Montana Ends Wolf Hunts Outside of Yellowstone (For Now)

It’s about time but not soon enough to save the famous Yellowstone Cottonwood wolf pack, who were recently wiped out by hunter’s bullets. I posted an article yesterday about the uniqueness of Yellowstone’s wolves yet Montana decided to conduct their hunting experiment right at the door of the park. Montana should be ashamed that because of poor planning an entire wolf pack was eliminated, one who has been the focus of research within the park for years. This was a disaster waiting to happen, wolves know no boundaries, so unfortunately for this pack, they stepped outside the park long enough to be shot and killed. They died for nothing.

I had hopes Montana’s FWP would keep the backcountry closed or create a buffer zone for wolves around Yellowstone but apparently they’re planning on re-opening WSU3 on Oct. 25. They issued this statement on their website concerning Unit 3, which also encompasses the area around Yellowstone:

The unit will close to the hunting of wolves one half hour past sunset, October 9, 2009. WMU-3 may reopen to the hunting of wolves on October 25, 2009.

We are the third largest state in the lower forty eight, yet we can’t accommodate and recover 500 wolves?We think by killing 75 of them in a misconceived hunt that will somehow help wolf recovery? The hunts are a blow to wolf recovery but at least Montana has closed off Unit 3 for now. I strongly urge them to keep the area closed for the remainder of the hunt and to close all backcountry or better yet stop the hunts entirely and then we can enjoy the rest of the winter.
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Montana Suspends Wolf Hunt Outside Yellowstone National Park

Matt Skoglund
Wildlife Advocate, Livingston, Montana
Blog | AboutPosted October 8, 2009 in Saving Wildlife and Wild Places

backcountry wolf

Montana Fish, Wildlife and Parks suspended the backcountry wolf hunt just north of Yellowstone National Park today.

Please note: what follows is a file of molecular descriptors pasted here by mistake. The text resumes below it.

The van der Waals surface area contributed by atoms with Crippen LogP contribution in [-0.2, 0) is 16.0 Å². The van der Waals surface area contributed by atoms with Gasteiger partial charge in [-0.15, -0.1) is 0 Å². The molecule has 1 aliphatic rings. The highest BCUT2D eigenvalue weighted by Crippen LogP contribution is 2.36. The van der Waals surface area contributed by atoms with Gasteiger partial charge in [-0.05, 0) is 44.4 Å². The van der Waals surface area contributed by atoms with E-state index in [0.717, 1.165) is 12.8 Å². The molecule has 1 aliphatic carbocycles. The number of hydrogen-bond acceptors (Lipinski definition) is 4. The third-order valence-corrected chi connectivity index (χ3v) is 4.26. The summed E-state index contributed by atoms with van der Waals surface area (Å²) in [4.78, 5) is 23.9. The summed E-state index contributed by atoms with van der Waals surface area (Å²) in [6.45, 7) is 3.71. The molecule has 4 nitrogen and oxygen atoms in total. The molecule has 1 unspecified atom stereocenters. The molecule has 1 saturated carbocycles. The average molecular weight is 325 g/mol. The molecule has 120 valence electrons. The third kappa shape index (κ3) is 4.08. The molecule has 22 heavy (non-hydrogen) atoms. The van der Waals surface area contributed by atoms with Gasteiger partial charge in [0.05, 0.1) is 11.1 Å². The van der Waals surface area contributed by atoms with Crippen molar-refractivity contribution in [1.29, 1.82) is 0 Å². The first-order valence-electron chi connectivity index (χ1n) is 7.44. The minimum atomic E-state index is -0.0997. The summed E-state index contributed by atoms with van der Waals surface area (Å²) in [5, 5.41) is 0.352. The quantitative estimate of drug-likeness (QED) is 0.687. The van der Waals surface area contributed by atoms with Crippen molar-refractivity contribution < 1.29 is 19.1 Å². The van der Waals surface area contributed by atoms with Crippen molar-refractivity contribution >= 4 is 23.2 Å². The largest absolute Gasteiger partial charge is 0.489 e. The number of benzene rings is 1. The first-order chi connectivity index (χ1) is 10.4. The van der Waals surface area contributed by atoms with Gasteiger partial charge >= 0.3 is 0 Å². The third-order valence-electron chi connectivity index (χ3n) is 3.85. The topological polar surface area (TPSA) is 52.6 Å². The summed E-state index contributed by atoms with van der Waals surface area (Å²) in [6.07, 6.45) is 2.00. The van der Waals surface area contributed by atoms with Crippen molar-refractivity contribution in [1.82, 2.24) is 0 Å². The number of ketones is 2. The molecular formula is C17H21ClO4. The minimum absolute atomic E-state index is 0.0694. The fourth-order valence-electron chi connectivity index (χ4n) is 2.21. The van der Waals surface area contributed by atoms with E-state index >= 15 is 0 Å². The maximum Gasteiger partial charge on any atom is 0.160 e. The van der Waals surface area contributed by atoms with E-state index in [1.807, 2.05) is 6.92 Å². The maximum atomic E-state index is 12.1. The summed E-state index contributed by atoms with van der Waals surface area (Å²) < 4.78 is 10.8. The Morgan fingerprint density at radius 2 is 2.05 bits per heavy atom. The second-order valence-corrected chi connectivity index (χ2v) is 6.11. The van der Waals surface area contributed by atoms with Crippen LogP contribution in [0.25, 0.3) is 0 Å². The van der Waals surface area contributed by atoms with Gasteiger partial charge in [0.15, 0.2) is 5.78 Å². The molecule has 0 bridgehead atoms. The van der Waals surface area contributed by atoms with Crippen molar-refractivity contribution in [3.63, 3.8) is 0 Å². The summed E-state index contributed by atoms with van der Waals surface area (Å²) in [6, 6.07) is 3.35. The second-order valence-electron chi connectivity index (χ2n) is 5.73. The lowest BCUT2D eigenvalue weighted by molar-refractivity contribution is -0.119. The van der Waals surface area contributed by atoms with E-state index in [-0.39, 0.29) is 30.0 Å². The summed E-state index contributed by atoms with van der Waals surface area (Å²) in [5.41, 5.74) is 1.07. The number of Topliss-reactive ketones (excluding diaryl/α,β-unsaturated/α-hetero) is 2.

That’s great news. The famous wolves of Yellowstone can let loose a big howl of relief.

I wrote about the ridiculousness of that backcountry hunt yesterday, and the Los Angeles Times wrote a piece about my blog entry today.

The timing of the hunt makes no sense. Nor does the lack of a no-hunt buffer zone outside Yellowstone to protect the Park’s legendary wolves that freely roam in and out of Yellowstone (and can’t read maps).

Montana has temporarily suspended the backcountry hunt until hunting in the front country begins on October 25th. Hopefully Montana will add additional restrictions before October 25th to protect both Yellowstone’s wolves and the wolves that live in backcountry wilderness areas in other parts of the state (as well as the wolves in and around Glacier National Park).

It’s frustrating that these premature wolf hunts in Idaho and Montana are proceeding at all. And it’s incredibly frustrating that several wilderness wolves and multiple Yellowstone wolves have already been killed — and that Montana Fish, Wildlife and Parks (FWP) says it didn’t see this coming. But it’s encouraging to see Montana respond by suspending the hunt outside Yellowstone.